Full of Beans…

I got the coolest birthday present from my parents: ranchogordo

5 varieties of heirloom beans from Ranch Gordo, as well as a canvas bag (good for my knitting) and a cookbook.

Although I loooooove beans, I had never heard of Rancho Gordo before. Turns out it’s California Company devoted to heirloom beans and “New World” food including grains (Amaranth, Quinoa, Wild Rice), Chiles, Spices, Chocolate, and more. Founder Steve Sando writes: “As you cook these heirloom beans and other grains and ingredients, keep in mind that we have a common New World culture with Mexico and the rest of the Americas. What you are doing isn’t exotic and esoteric. It’s continuing traditions that are well-established for a reason. I think most of us who are immigrants to the Americas are staying, so rather than constantly trying to reproduce English gardens or European wine, it’s nice to know what’s from here and discover ways of incorporating these ingredients into your kitchen. New World food is exciting, tasty, healthy, romantic, and possibly, easier on the earth.”

rinsed beans

Look at those beautiful Royal Corona beans…all rinsed and ready for soaking!

After all that, the first bean I decided to cook was Rancho Gordo’s first bean from outside the Americas. The Royal Corona looked like the Gigantes I enjoyed in Greece and I found a similar sounding recipe in the cookbook.

 

carmelized onion cassolet

Book and Beans available at http://www.RanchoGordo.com, book alone available on Amazon

 

Caramelized Onion Cassoulet from Supper at Rancho Gordo and reprinted by the Napa Valley Register

Serves 6-8

1 pound dried Classic Cassoulet or Royal Corona beans, picked over and rinsed

2½ quarts water

1 tsp. kosher or sea salt

For the onion confit:

3 large yellow onions

3 Tbsp. unsalted butter

1 Tbsp. extra-virgin olive oil

1/2 tsp. kosher or sea salt

1 bay leaf

For the tomato sauce:

1 Tbsp. extra-virgin olive oil

1 garlic clove, crushed

1 cup canned crushed tomatoes

1 Tbsp. minced fresh thyme

1/2 tsp. kosher or sea salt

1/2 tsp. finely ground pepper

To finish:

1 Tbsp. minced fresh thyme

1 tsp. kosher or sea salt

1 Tbsp. minced fresh winter savory, or 1 tsp. dried

1/2 cup fresh bread crumbs

4 Tbsp. unsalted butter, melted

In a large saucepan, combine the beans, water and 1 tsp. of the salt. Bring to a boil over high heat, reduce the heat to low, cover and simmer until the beans are tender and have no hint of crunch when bitten, about 2 hours. Remove from the heat and drain, reserving 1 cup of the broth.

While the beans are cooking, prepare the onion confit. Finely slice the onions, then chop them. In a skillet, melt the butter with the oil over medium-high heat. When the butter foams, add the onions, salt and bay leaf and stir to coat the onions with the butter. Reduce the heat to low, cover and cook, stirring occasionally, until the onions have softened and reduced in volume, 10-15 minutes. Uncover and continue to cook, stirring from time to time, until the onions are quite soft and lightly browned, 15-20 minutes. Remove from the heat and reserve.

To prepare the tomato sauce, in a small saute pan or other small pan, heat the oil over medium-high heat. When hot, add the garlic and saute until soft, about 1 minute. Add the tomatoes, thyme, salt and pepper, reduce the heat to medium and simmer, stirring, until thick enough to coat the back of a spoon, about 15 minutes. Remove from the heat and reserve.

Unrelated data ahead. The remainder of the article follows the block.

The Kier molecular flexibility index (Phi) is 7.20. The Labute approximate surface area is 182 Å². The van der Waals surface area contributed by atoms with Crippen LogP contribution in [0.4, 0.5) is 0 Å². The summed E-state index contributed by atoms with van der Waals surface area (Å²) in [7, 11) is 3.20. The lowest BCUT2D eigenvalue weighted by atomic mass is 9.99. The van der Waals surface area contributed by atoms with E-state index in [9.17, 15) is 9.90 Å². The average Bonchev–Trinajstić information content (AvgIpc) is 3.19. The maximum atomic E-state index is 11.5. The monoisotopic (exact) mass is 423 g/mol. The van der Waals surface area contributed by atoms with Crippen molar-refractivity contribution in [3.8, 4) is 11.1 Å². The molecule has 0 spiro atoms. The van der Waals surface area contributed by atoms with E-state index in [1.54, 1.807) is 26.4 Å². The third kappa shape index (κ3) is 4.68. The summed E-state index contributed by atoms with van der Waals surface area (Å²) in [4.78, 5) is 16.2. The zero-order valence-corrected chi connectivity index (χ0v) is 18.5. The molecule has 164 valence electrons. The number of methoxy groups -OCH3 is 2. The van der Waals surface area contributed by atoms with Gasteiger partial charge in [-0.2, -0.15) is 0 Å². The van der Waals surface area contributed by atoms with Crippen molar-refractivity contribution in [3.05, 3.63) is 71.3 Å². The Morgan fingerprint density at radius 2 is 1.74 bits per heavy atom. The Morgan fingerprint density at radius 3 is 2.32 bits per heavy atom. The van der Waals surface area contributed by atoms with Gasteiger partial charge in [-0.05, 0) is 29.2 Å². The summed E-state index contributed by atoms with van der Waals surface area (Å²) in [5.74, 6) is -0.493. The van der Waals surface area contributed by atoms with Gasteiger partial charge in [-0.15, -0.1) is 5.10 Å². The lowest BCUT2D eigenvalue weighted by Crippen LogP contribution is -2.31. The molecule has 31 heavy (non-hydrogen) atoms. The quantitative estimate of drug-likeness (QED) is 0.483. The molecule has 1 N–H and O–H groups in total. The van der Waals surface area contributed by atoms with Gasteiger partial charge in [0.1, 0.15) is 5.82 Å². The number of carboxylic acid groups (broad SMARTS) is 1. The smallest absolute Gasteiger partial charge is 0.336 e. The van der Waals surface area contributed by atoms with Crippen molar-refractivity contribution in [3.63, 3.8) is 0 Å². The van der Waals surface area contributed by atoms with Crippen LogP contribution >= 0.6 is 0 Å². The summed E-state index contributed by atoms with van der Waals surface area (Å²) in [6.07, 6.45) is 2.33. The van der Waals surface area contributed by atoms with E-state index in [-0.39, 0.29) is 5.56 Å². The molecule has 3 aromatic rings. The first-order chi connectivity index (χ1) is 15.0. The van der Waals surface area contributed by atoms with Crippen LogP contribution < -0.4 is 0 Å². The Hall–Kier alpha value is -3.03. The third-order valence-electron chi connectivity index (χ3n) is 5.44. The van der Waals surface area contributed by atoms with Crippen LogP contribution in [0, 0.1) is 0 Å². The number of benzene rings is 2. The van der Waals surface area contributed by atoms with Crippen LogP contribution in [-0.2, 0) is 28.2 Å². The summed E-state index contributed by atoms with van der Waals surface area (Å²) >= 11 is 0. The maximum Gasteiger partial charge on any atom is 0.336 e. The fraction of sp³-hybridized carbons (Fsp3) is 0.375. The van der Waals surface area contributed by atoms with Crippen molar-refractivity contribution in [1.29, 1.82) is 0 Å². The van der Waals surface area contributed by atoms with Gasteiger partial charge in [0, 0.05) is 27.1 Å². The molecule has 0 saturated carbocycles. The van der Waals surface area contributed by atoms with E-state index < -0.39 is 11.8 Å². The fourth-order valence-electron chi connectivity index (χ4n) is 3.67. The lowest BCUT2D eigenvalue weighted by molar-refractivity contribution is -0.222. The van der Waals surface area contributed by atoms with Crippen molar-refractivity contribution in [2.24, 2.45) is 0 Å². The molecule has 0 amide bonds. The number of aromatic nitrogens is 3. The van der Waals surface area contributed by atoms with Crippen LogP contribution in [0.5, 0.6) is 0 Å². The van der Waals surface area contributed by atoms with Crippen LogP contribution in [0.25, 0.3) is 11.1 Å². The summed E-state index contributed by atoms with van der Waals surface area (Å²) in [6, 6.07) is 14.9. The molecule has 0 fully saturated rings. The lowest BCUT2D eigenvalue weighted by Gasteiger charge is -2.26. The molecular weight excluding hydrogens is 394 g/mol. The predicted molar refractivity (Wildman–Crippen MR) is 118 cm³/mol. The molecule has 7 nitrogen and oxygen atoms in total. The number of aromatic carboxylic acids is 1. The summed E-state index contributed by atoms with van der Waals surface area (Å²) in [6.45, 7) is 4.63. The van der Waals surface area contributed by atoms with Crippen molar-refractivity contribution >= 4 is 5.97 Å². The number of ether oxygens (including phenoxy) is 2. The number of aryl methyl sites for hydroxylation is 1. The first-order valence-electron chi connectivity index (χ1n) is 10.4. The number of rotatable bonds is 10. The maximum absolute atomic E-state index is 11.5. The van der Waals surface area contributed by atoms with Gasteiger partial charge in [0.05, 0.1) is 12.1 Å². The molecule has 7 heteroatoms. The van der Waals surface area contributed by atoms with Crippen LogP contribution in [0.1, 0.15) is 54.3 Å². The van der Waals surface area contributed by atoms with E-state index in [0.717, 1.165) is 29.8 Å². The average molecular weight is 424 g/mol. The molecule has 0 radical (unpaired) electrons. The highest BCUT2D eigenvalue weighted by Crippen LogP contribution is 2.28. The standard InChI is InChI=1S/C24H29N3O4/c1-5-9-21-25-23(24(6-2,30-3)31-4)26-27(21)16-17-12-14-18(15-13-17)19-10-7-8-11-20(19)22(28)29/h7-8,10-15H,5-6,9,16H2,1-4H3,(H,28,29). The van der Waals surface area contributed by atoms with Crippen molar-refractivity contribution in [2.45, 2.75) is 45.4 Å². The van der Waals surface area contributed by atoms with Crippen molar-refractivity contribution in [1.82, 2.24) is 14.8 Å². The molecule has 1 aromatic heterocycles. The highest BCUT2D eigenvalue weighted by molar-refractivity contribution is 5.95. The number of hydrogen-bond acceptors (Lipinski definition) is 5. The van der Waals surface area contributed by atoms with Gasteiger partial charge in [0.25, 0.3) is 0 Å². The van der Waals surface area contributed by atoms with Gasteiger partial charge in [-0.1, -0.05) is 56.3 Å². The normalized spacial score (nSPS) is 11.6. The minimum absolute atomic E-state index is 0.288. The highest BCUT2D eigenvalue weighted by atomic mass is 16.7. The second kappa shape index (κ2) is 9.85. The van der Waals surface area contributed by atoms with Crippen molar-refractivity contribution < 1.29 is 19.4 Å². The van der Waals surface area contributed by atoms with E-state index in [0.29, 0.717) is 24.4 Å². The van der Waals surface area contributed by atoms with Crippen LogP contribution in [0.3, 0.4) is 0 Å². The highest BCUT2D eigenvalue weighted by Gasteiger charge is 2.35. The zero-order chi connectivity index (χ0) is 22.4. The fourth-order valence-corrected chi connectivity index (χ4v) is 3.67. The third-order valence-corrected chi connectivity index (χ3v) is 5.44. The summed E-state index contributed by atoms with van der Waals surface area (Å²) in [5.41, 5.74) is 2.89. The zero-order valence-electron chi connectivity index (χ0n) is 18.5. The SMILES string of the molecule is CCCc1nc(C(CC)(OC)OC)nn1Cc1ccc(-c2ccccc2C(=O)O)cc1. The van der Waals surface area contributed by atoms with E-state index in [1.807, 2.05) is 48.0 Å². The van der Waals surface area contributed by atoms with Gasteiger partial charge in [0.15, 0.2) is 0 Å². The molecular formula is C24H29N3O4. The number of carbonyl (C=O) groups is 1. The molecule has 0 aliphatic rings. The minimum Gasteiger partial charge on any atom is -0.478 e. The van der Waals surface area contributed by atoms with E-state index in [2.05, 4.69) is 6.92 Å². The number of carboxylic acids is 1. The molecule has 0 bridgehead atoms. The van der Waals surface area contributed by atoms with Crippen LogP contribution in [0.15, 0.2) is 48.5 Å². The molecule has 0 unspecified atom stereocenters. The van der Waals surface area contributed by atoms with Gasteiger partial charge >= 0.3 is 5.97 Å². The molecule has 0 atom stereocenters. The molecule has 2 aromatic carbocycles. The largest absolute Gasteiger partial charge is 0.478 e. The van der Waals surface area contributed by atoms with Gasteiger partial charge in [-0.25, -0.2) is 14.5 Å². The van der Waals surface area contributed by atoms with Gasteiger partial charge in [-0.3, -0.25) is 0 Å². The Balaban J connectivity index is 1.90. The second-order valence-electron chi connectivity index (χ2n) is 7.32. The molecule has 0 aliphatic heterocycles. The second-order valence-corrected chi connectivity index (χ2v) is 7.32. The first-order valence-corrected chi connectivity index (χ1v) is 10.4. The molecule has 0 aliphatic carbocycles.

Preheat the oven to 350 degrees.

To assemble, in a large Dutch oven, warm 1/4 cup of the onion confit over medium heat, stirring to avoid scorching. Add the tomato sauce, 1 tsp. salt, 1½ tsp. of the thyme, and 1½ tsp. of the fresh winter savory (or 1/2 tsp. of the dried) and stir to mix well. Stir in 3/4 cup of the reserved bean broth and remove from the heat. Add half of the beans, and half of the remaining onion confit and fold the beans, confit and sauce together with a wooden spoon or spatula, being careful not to crush the beans. Add the remaining beans and the remaining onion confit and fold together gently just until evenly mixed.

Put the bread crumbs in a small bowl, drizzle with the butter and toss to coat evenly. Add the remaining 1½ tsp. thyme and remaining 1½ tsp. fresh winter savory (or 1/2 tsp. dried) and toss to mix well. Sprinkle the crumb mixture evenly over the top of the beans.

Bake until the juices are bubbling around the edges and a deep golden crust has formed on the surface, about 20 minutes. Remove from the oven and let stand for 10 minutes before serving. To serve, break through the crust with a spoon.

I used the quick-soak method recommended by the recipe–2 hours on the stove.

 

soaked beans

Then the kitchen was filled with the delicious aroma of caramelizing onions. I used my favorite orange clay pot to bake the layers of beans and onions with breadcrumbs on top.

Delicious!

beans on table

I prefer very very soft beans, so will use the extended soaking method for the next ones, but I love this bean and this dish. The beans are sweet and mild, their juice mixed with the onions and tomato paste makes for a incredibly rich mouth-watering “gravy” and I am really enjoying the leftovers.

beans on plate

Even if you don’t intend to order anything (although I dare you to browse through the offerings and resist), visit the Rancho Gordo website. They’ve got a great blog, a variety of free recipes, and plenty of information about their amazing XOXOC project, community and new world agriculture.

Pretty soon I’ll be placing my own personal order…because I’m dying to try their stone-ground chocolate!

 

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